Indeed this is the earth in motion, from the top of the two-mile long bluff to the shoreline below. The river has slowly but steadily been eating away the bottom of the bluff through the millennia and the bluff has been responding like some recoiling but ultimately helpless creature. It’s a land in flux, the feast grounds at the edge of the biggest river in North America, full of muddy leftovers that one day are seen and the next day are gone. As such you will need to be vigilant for slabs of falling mud, falling trees, quick mud, and mud slips, especially towards the downstream end of the bluff where the cliffs rise in a clean vertical leap several hundred feet high directly above the river’s edge. Almost no one save the bald eagle dares to make a landing here. If you do so your journey would be best protected by a safety rope, like a party of climbers on a Swiss Glacier, stay roped together as you walk anywhere along the base of the bluff or risk falling into one of the deep cracks or fissures. The responsible explorer would wear a climbing helmet and tote a 2nd safety rope and an emergency kit with food and water in case of the worst. Poisonous snakes, spiders and other creatures abound in the blanket of kudzu, which is sometimes chest deep, and sometimes over your head, and impedes any progress within its thick tangle. A machete could be useful, although it might make things worse when the loosened tangle falls on your head.

Camping or picnicking is unthinkable. For one thing there is no level place anywhere to make a camp, and for another nothing but gooey mud is found. There are flat looking places that when you make a step you discover they are actually pools of mud with seemingly no bottom (another good reason to rope up). What looks like rocks crumbles in your hand. What seems like sandstone is really sandy mud. What looks like slate is simply layers of gray loess which dissolves in the next rainstorm and falls in VW Beetle sized chunks from the heights above. Those needing a landing should do so above the sandy bluffs at Morgan Point (RBD 771-769) or continue downstream to Duvall’s Boat Ramp (LBD 768) or the sandbars around Reverie Landing/Cedar Point (LBD 766-763).

To be sure, the beauty of the Second Chickasaw Bluff is best enjoyed from the cockpit of your kayak or seat of your canoe (or even better standing on your paddleboard) as you slide along its base buoyed by the never tiring boils and eddies of the big river. In fact you will be enjoying a natural phenomena that no on on land can ever appreciate because there is no way to get there. The adage “you can’t get there from here” definitely applies! Stay on your vessel as you float along the base of the bluff. In places there are enormous boils and strong eddies that reach out a hundred yards, but you can easily skirt along all of these and enjoy the view.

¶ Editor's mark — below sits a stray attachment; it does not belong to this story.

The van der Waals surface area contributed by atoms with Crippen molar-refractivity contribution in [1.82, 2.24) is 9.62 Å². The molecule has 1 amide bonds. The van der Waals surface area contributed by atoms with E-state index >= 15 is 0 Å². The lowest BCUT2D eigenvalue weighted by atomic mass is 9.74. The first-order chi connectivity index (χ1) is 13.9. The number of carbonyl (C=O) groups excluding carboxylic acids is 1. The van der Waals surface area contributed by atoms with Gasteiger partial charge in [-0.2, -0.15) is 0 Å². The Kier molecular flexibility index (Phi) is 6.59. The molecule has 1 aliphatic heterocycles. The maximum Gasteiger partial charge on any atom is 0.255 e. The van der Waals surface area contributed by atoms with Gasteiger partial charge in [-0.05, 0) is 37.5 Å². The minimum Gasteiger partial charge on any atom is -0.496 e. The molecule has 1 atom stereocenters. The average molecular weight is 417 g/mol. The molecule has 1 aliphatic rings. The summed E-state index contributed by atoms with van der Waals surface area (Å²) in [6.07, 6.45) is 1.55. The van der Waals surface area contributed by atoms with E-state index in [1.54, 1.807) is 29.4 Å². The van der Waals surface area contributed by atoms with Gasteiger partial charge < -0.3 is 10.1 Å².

If there are any upstream tows be ready for the big waves that pile up here, expounded by the wall of mud and turbulent waters. Paddler’s beware: deferring to large downstream tows, upstream tows sometimes hug the bank at bluff bottom (below the powerlines) and sometimes dive into the giant eddy a mile downstream (below Randolph Bluff Foot Light LBD 768.9). When they come upstream don’t get trapped against the jagged cliffs at bluff base bottom! Watch for tows and monitor VHF Channel 13 for any activity. Go to shore far above this location and let them pass, or paddle far RBD towards the Arkansas shore in advance of their passage and maintain a healthy 500 yards distance. You might miss close-ups scenic views along the base of the bluff, but you will gain the incomparable scenic view of the largest towboat/barge packages on earth dwarfed by the colossal mass of the Second Chickasaw Bluff!

The Second Chickasaw Bluff runs on a SE diagonal (opposite the angle of the First Chickasaw Bluff), hence it is best viewed (and photographed) in the morning light. For this reason, you can ideally experience the best light on both Chickasaw Bluffs leaving Sans Souci Landing or environs in the afternoon, passing by the 1st Bluff sometime late afternoon/evening and camping somewhere below, if it’s low water try the Hatchie Towhead, and arise the next day for the morning light on the 2nd Bluff. In particular, the winter time low angle sun occludes much of the bluff by noon. During cold spells ice can accumulate on the cliff seeps, icicles can form, and any rare snowfall will remain here longer than surrounding places where the sun reaches. Ice hastens the collapse of the muddy cliffs, so be especially careful of falling mud boulders and mud avalanches with any winter time visits.


Excerpted from Rivergator: Paddler's Guide to the Lower Mississippi River:

https://www.rivergator.org/river-log/caruthersville-to-memphis/osceola-to-shelby-forest.cfm/pg/6/


(2nd Chickasaw Bluff)